So now that we know that NBC's commitment to "finding ways to improve the performance" of The Jay Leno Show means they want to chop it in half and put it on 90 minutes later, what might the network's new proposed late-night schedule mean for its shows and their hosts? And what would a new post-11:30 landscape mean for Dave and Craig? Five huge questions, after the jump.
1. What would Leno do with a half-hour?
On his current show, Leno fills his forty-odd-minutes with a ten-minute monologue, guests, Jaywalking, and other bits. So what will he do with a reduced 22 minutes if NBC forces him into the slot between 11:30 and midnight? Might he go guestless some nights? Would he trim his monologue? Would we never again have to endure another skit like this awful one from last night? Is his humor any less odious in smaller doses?
2. What would this mean for CBS's lineup?
If Leno returns to 11:30, Conan O'Brien agrees not to leave, and all late-shifting somehow goes off without a hitch, could NBC's late-night lineup once again beat CBS's like it used to? Instead of just airing opposite Conan for an hour every night, as he does now, Letterman would compete with Jay at 11:30, and Late Show's second half-hour (the dull part with the guests) would battle The Tonight Show's first, which usually contains Conan's strongest material. Also, the second-string Craig Ferguson would have to compete with Conan for a half hour every night. From a ratings perspective, NBC's is maybe not the stupidest plan we've ever heard.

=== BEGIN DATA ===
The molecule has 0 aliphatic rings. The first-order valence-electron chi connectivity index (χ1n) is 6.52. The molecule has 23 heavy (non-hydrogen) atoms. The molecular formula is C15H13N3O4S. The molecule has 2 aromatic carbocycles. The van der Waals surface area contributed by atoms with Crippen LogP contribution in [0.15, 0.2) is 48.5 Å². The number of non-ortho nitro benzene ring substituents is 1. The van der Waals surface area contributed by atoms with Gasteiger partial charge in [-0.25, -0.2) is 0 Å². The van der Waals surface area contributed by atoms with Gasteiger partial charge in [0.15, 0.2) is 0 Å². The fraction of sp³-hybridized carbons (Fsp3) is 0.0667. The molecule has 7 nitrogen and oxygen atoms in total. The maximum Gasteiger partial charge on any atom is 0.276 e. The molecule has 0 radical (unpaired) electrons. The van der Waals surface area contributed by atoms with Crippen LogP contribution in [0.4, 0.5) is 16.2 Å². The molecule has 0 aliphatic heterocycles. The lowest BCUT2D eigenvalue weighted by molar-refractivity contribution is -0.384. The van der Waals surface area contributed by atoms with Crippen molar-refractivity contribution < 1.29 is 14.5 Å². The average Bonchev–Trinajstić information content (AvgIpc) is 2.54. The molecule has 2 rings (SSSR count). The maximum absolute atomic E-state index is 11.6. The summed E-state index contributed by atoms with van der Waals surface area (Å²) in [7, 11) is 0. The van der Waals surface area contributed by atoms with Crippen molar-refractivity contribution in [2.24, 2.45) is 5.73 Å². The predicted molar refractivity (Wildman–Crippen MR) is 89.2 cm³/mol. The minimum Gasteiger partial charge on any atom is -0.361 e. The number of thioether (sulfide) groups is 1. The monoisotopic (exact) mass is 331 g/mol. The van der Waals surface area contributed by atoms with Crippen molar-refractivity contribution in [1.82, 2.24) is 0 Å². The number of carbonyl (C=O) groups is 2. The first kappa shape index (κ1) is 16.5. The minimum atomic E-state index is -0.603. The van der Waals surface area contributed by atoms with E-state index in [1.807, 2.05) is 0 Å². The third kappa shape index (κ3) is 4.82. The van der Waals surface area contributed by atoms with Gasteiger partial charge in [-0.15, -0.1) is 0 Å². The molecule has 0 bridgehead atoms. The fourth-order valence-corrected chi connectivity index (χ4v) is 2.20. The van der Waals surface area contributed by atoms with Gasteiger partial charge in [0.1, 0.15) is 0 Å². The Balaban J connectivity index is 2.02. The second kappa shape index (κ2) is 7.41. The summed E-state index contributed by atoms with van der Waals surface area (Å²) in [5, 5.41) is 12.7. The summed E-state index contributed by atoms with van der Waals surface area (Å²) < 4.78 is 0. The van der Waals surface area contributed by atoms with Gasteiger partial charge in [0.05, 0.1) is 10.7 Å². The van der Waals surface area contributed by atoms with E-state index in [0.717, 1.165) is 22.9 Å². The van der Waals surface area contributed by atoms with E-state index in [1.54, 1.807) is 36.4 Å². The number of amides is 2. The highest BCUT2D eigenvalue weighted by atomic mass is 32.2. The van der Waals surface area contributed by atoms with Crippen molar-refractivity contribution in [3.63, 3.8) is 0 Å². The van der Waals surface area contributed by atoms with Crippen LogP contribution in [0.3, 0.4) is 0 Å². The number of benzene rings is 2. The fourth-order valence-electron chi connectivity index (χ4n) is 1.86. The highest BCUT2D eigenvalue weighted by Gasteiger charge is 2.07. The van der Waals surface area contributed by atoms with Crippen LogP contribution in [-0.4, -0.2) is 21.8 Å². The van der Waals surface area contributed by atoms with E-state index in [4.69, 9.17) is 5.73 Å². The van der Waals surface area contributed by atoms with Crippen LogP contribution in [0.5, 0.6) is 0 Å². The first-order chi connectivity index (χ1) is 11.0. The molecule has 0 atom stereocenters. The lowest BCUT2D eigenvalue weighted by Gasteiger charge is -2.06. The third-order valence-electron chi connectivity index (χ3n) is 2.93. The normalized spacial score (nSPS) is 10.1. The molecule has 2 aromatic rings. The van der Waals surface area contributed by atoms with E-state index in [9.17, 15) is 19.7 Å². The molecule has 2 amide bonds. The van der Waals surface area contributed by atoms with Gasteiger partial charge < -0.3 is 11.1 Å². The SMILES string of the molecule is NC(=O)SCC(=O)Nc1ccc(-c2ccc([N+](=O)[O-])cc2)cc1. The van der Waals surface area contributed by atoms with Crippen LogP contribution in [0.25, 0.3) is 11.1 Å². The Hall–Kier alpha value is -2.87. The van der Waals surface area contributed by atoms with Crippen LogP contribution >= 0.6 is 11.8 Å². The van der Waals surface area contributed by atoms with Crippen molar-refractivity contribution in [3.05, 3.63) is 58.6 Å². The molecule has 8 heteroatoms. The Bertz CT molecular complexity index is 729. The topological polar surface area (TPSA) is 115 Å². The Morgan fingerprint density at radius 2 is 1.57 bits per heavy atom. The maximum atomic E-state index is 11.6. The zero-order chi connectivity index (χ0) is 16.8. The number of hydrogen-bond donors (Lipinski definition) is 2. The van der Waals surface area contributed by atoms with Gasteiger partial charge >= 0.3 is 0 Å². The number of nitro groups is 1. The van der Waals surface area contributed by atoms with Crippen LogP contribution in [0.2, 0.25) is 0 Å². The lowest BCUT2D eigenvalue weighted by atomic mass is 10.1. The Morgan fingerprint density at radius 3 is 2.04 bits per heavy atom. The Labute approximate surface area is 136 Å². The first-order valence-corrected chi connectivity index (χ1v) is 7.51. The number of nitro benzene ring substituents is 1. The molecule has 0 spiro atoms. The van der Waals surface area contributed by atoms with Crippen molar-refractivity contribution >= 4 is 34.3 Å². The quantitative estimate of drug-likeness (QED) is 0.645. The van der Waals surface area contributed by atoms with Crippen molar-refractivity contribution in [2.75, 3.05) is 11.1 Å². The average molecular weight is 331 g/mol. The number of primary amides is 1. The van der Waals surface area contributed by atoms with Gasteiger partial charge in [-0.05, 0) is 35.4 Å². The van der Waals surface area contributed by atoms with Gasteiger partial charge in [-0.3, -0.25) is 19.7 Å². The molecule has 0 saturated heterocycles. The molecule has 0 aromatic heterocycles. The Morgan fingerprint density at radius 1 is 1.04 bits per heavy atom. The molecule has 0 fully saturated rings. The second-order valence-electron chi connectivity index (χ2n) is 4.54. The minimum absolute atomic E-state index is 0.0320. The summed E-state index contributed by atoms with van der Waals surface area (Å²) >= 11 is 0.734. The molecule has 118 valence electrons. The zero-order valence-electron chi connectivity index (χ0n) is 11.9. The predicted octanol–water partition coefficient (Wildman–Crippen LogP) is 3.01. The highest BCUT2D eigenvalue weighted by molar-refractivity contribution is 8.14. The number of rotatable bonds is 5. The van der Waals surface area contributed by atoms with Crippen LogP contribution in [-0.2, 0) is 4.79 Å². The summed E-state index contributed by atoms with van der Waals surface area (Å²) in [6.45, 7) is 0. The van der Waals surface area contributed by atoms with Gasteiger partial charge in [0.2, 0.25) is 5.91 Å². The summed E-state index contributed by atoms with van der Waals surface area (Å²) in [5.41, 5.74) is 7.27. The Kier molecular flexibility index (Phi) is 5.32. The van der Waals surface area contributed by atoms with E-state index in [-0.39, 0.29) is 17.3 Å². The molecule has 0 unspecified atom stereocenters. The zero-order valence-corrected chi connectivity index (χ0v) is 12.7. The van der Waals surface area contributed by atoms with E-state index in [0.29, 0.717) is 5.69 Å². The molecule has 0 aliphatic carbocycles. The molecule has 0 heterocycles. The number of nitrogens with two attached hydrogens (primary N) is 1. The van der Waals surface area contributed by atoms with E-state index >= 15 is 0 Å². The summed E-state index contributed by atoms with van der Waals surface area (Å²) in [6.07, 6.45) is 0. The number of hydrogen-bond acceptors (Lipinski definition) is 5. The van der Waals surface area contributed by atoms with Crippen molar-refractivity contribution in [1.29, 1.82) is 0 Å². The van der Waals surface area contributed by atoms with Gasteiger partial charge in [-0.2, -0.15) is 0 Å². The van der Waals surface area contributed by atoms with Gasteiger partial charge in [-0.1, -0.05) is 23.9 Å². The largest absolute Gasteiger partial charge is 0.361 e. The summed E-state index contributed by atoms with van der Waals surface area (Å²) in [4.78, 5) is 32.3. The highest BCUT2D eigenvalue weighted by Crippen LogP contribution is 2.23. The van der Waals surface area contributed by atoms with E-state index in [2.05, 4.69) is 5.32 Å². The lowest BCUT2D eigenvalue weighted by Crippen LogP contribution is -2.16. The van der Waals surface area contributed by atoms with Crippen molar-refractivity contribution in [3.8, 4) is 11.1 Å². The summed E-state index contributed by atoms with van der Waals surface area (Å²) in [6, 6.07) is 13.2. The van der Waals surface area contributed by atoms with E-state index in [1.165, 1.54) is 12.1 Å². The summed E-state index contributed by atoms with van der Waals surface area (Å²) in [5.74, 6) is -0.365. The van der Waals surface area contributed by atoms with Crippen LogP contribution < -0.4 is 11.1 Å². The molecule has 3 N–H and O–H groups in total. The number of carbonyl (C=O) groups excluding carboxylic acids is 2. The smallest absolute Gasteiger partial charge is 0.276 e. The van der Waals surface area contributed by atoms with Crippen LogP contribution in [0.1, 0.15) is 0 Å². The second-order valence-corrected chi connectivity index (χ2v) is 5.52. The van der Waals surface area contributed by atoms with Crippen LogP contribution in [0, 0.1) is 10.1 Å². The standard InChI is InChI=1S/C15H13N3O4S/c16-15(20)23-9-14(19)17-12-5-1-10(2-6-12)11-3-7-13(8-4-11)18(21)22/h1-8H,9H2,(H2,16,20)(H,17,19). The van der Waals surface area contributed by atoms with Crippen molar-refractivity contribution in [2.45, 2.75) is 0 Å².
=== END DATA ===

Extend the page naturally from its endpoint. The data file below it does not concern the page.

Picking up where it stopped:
3. What would NBC put at 10 p.m.?
Damned if they know! If Zucker and his team were better at filling prime time with TV shows, they'd presumably not have put Leno on at 10 in the first place. If Jay moves to 11:30, NBC will have only until the end of the Winter Olympics (February 28) to find a new show (or five new shows!) capable of filling that void. Will they order more Dateline? Steal something from Bravo? Run some awful reality strip? Basically, this will be hilarious.
4. What would being on a half-hour later mean for Conan?
With elderly Leno fans safely in bed by midnight, would NBC let Conan bring back Pimpbot 5000 and the Masturbating Bear?
5. Would NBC keep Carson Daly?
You might not watch it, but Last Call With Carson Daly is actually a solid performer in its current slot at 1:35 a.m., regularly tying or beating ABC's Jimmy Kimmel Live!, which airs 90 minutes earlier. But would Daly still be worth his budget to NBC for a show that aired at 2:05 a.m. every night? And how would the ShamWow Guy react if they tell him his infomercials are losing their sweet current time slot?